• Inclusion is “the act of creating environments in which any individual or group can be and feel welcomed, respected, supported and valued to fully participate. An inclusive and welcoming climate embraces differences and offers respect in words and actions for all people.” Inclusion goes beyond diversity, because once you have a diverse staff, organizations must focus on retention.”

Make Sure Your DE&I Plan Measures Up

Even as many companies agree a DE&I plan is necessary, they might not know where to begin or how to sustain progress.

According to SHRM, developing DE&I initiatives involves four main phases:

  1. Data collection and analysis to determine the need for change.
  2. Strategy design to match business objectives.
  3. Implementation of the initiative.
  4. Evaluation and continuing audit of the plan.

And while these steps may seem similar to other strategic initiatives, when it comes to DE&I, leadership is key to making change happen.

The Center for Creative Leadership (CCL) provides a framework for taking action on DE&I. These steps can be used to shift mindsets, behaviors and practices to make your workforce more equitable and inclusive.

  1. Reveal relevant opportunities. Discover what your organization can offer to create a more diverse workforce. CCL notes that what works for other organizations may not work for yours. Company leaders should take the first steps in identifying how DE&I plays into the company’s identity, values and culture and how it will impact individuals, teams and the organization. Once senior leaders are engaged, they can spread that engagement to others in the organization to identify relevant opportunities.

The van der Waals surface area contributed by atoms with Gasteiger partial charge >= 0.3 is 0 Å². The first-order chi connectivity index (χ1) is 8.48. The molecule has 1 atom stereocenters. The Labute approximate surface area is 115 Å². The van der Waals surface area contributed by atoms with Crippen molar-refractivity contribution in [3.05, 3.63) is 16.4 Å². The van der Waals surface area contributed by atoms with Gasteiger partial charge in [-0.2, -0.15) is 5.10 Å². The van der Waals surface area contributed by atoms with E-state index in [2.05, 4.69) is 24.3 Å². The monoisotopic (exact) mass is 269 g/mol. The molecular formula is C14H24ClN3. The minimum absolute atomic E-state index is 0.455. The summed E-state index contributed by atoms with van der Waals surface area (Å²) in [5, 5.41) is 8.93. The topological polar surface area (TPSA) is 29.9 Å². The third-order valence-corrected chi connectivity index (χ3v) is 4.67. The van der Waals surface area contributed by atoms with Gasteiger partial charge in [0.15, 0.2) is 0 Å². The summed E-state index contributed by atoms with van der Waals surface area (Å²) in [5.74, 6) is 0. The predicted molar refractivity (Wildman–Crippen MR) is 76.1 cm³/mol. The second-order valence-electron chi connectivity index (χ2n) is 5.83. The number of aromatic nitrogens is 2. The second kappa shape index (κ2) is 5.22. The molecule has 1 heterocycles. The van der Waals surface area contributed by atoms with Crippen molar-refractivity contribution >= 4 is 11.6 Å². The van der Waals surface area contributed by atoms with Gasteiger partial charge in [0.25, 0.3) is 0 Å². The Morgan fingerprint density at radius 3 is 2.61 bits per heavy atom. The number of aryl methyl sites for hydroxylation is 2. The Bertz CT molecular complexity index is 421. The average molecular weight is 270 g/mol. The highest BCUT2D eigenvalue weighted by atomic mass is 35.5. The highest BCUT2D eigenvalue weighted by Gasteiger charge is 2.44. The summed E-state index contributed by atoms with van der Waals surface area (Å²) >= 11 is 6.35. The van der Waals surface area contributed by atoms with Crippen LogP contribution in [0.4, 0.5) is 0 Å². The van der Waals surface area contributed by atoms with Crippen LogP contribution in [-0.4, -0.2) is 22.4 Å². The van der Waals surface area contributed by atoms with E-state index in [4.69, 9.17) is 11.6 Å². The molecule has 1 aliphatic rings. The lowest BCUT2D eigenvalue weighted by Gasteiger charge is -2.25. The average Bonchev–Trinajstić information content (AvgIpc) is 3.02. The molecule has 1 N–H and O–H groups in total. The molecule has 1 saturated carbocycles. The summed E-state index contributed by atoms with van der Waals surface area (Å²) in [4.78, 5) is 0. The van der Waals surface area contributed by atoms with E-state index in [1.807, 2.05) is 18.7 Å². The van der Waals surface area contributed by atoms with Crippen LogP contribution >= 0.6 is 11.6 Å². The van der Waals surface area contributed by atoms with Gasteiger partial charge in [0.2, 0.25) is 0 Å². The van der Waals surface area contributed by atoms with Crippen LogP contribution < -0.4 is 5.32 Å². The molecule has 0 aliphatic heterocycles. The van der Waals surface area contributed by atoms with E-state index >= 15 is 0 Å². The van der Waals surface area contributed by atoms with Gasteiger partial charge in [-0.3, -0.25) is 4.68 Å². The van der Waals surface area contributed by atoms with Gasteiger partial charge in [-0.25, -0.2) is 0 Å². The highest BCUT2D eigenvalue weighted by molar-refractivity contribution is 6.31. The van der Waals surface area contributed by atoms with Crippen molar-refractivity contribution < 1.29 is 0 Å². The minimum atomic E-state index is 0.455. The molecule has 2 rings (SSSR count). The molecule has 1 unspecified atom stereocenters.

2. Elevate equity. As mentioned above, diversity, equity and inclusivity aren’t interchangeable terms. And, according to CCL, without equity, diversity and inclusivity efforts won’t be sustainable. Equity ensures all people receive fair opportunities. CCL notes when leaders express their motivation and equity barriers, set goals towards meeting greater equity and then take action, they show the rest of the organization they’re committed to diversity and inclusion.
  3. Activate diversity. Diversity is all of the ways people differ. Activating diversity involves recognizing and engaging those differences. CCL recommends that managers and teams explore the impact of diversity on perspectives, assumptions and approaches and identify ways to enhance everyone’s contribution. This is especially important as Gallup research found only 42% of US managers strongly agree that they are prepared to have meaningful conversations about race with their teams.
  4. Lead inclusively. Being an inclusive organization means your DE&I efforts must be active, intentional and ongoing to make sure everyone feels like they belong. Policies, like a DE&I plan, help cement those efforts. Leaders should be able to recognize and mitigate bias, respect differences, build empathetic relationships, foster allyship, manage conflict and bring out the best in others, according to CCL.

Companies that are diverse, inclusive and treat employees equitably are better places to work and they benefit from increased productivity and success. They may also be better able to retain valuable employees. At the end of the day, DE&I isn’t just the right thing to do, it’s good for business…during Pride Month and beyond.